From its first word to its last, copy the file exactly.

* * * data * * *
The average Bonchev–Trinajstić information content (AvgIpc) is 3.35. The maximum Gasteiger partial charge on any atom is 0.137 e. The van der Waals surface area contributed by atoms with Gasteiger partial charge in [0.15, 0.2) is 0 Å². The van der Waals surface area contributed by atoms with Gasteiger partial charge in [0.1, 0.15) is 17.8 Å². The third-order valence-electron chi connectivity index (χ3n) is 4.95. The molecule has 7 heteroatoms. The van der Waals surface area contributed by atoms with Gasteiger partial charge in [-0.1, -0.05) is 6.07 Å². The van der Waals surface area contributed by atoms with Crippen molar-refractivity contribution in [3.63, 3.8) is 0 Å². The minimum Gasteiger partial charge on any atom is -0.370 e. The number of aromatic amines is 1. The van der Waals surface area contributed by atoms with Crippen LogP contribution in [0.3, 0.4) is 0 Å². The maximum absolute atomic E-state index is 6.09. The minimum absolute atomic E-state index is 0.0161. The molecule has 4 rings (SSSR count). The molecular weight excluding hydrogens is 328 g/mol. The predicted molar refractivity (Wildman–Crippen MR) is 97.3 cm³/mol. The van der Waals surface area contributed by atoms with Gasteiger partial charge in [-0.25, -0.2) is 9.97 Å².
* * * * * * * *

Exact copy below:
The average Bonchev–Trinajstić information content (AvgIpc) is 3.35. The maximum Gasteiger partial charge on any atom is 0.137 e. The van der Waals surface area contributed by atoms with Gasteiger partial charge in [0.15, 0.2) is 0 Å². The van der Waals surface area contributed by atoms with Gasteiger partial charge in [0.1, 0.15) is 17.8 Å². The third-order valence-electron chi connectivity index (χ3n) is 4.95. The molecule has 7 heteroatoms. The van der Waals surface area contributed by atoms with Gasteiger partial charge in [-0.1, -0.05) is 6.07 Å². The van der Waals surface area contributed by atoms with Crippen molar-refractivity contribution in [3.63, 3.8) is 0 Å². The minimum Gasteiger partial charge on any atom is -0.370 e. The number of aromatic amines is 1. The van der Waals surface area contributed by atoms with Crippen LogP contribution in [0.3, 0.4) is 0 Å². The maximum absolute atomic E-state index is 6.09. The minimum absolute atomic E-state index is 0.0161. The molecule has 4 rings (SSSR count). The molecular weight excluding hydrogens is 328 g/mol. The predicted molar refractivity (Wildman–Crippen MR) is 97.3 cm³/mol. The van der Waals surface area contributed by atoms with Gasteiger partial charge in [-0.25, -0.2) is 9.97 Å².